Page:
However, there’s yin to this yang. Triple-A’s weakness is that it’s hard to humanise spectacle. It’s shiny and awesome and memorable, but it’s not going to play in soft-focus on Christmas eve when you’re curled up with your loved ones thinking about What Really Matters. Rather, humans have evolved to respond to people. Even God’s portrayed as a benevolent old man because he’s more impactful that way. And this is where indies shine. We can say ‘Hi, I’m Lottie, and here’s my game’ and generate a different sort of interest than big shiny Riot can. If you’re watching the indie space, this is why there’s increasing interest in open development, showing your work, live coding, being all over the Twitters with a personal account… We can’t go head to head with the big dogs. But we can be Frodo, the likeable schmuck sneakin’ round the back while triple-A’s Uruk-hai stomp off someplace else. 

I love Pop/Stars. I love its size, its pageantry, its chutzpah. But Riot have to computer-generate humanity, selling human skins to human people because they’re too big to connect with anyone directly. I’ll never be able to pull off a Pop/Stars, and my face isn’t half as symmetrical as K/DA’s. But it is, at least, a real one.

*Allegedly at time of writing. This post goes live in the week Riot had to pay $10mil for gender discrimination to all female employees from the last five years. LOL indeed.


[ I wrote the article below for Wireframe, a British game dev magazine which ‘lifts the lid on video games’. And, inexplicably, lets me have a monthly column. This one’s from the very first edition back in November 2018. ]

Indie devs know they need a punchy elevator pitch. ‘X meets Y’ is the classic formula, but the significance of genre is often overlooked. Genre’s the path that leads many players to your game in the first place – only then can you hit ‘em with your Wildean ‘X meets Y’.

Players who liked Rollercoaster Tycoon are liable to try management sim Two Point Hospital. LucasArts fans are likely to enjoy point-and-click Unavowed. Players of World of Goo may resonate with Semblance, ‘the first true platformer’. But what do you do when there isn’t a clear fit? My own game, Cultist Simulator, certainly struggled to belong: it’s a Lovecraftian horror card game! It’s a roguelike narrative simulator! With cards! It’s… oh it’s only £15 please just buy it. Please.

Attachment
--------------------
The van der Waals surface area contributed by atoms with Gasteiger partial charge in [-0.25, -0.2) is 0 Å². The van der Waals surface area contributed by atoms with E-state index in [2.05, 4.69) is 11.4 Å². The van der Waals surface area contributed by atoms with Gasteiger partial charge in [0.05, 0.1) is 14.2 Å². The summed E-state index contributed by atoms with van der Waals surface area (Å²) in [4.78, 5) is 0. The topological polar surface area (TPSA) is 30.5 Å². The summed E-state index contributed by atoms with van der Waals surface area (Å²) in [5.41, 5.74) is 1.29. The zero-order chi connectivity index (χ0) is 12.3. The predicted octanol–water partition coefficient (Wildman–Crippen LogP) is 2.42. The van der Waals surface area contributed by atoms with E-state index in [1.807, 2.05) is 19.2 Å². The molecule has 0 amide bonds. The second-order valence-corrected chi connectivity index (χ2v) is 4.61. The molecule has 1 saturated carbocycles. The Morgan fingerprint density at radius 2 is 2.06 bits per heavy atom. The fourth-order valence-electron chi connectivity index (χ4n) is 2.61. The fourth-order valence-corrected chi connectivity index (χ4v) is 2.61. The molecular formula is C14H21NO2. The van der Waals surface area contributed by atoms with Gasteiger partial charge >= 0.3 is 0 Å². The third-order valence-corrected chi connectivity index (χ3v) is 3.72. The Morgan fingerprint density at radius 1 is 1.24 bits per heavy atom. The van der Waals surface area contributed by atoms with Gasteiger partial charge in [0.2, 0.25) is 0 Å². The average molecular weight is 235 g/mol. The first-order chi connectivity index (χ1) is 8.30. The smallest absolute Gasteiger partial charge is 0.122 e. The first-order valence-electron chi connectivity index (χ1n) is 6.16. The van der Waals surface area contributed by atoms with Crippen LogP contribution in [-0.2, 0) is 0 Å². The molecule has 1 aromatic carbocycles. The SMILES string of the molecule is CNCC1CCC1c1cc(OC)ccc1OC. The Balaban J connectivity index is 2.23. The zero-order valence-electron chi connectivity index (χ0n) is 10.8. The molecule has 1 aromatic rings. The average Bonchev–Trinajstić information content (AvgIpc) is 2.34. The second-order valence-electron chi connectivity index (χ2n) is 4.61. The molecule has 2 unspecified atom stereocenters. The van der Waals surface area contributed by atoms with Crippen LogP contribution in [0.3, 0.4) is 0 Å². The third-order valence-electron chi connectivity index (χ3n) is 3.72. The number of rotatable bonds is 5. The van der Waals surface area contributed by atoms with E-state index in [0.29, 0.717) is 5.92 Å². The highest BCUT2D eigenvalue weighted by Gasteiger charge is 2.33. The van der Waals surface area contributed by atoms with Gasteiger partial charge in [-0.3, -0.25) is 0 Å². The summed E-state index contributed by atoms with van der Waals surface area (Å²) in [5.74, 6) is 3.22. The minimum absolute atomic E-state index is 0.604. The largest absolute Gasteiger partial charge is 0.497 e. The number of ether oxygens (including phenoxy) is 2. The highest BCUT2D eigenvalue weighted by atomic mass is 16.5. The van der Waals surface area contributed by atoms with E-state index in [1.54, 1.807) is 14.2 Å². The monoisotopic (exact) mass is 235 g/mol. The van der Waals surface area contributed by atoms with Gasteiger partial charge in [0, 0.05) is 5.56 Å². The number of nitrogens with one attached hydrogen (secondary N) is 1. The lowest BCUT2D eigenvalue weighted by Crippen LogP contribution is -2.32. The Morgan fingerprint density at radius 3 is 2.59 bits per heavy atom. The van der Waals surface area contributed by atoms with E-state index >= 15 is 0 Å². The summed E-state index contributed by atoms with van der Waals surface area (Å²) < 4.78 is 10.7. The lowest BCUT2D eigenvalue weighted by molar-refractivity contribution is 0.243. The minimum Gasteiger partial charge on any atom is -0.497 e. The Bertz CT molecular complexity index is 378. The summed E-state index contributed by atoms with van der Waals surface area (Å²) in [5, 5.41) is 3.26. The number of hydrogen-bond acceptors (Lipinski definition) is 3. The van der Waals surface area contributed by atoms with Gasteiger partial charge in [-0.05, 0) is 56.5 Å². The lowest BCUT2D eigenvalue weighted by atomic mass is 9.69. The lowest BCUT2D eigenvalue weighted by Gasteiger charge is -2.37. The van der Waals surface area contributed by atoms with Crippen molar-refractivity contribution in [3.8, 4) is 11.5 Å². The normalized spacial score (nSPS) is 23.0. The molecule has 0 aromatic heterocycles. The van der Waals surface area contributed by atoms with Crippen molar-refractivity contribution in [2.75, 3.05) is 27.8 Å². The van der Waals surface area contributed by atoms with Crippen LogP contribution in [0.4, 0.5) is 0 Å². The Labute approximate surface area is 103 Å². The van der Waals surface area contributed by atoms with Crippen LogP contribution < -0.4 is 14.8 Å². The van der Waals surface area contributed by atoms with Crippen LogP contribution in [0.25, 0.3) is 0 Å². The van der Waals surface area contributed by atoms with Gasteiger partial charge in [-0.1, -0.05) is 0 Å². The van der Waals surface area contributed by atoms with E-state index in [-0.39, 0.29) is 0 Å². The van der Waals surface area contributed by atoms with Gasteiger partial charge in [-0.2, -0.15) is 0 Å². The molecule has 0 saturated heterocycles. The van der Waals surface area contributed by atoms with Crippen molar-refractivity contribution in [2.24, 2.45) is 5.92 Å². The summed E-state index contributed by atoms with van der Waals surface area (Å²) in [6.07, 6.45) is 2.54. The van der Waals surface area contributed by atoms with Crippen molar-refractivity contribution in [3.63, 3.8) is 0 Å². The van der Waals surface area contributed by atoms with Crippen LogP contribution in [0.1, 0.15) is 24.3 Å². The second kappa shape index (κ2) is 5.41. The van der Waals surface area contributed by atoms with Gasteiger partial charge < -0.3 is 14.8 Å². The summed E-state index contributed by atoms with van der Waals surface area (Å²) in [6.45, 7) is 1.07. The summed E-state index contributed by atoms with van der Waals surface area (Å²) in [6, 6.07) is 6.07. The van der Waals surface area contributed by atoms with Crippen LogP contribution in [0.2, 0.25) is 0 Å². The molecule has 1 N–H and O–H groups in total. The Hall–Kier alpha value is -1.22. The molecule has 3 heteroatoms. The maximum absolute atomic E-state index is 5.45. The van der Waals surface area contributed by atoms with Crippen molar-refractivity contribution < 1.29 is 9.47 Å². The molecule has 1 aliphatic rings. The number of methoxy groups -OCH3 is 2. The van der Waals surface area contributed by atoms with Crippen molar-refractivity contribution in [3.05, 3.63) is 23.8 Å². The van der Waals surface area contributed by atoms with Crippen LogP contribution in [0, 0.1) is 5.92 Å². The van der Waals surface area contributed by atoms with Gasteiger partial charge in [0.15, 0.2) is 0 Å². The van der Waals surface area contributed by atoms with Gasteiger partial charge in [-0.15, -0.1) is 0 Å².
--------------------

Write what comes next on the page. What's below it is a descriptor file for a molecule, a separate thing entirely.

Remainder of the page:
Genres are used as marketing touchstones, conveying significant information economically to players. Some are tight, functional labels: visual novels and racing games set clear expectations. Some are larger, contested groups: roguelikes are numerous and multiform and wrestled into apparent submission by the Berlin Interpretation, a crowd-sourced manifesto. But others are wide, woozy things: RPGs cover everything from Skyrim to Stardew Valley, no manifesto in sight. By the time you get to horror you’re wedged on a sofa with Amnesia, Detention and The Evil Within and it all gets a bit uncomfortable. What once were paths leading you to fertile ground are now deceptive tracks with many slip-roads and few signposts. And as one of the biggest dev pitfalls is setting the wrong expectation (please see No Man’s Sky), not playing nicely with traditional genre is a Real Problem.

In reality, devs label games with multiple genres. Hob’s an ‘action-adventure puzzle platformer’; Rocket League’s a ‘physics-based sports-action game’. But we’re now up to 200 weekly releases on Steam. Never before has it been so important to do something new and distinguishable. Taglines like ‘Lovecraftian horror card game’ are useful because it’s not just another Metroidvania, but they’re also useless as they don’t immediately convey what the game’s actually like to play. Therein lies the issue: indies have an increasing need to make games that break molds, but the more molds we break the fewer molds we have to shape our games into pleasing forms for the passer-by.

Alternatives to genre as indie filters include curation, nicher stores, better algorithms, crying. Newer, more specific genres may seem a solution, but they’re a perpetuation of the issue, not a fix. We’re seeing attempts at all of these (in order: the App Store;; Steam; myself), but nothing yet has really cracked it. Genres remain godlings and indies are polytheists laying offerings at one or two of their altars. But year on year their power shrinks, and all we can do is await the apocalypse when a new god comes. Whom that god is, I don’t yet know. But I hope they like card games.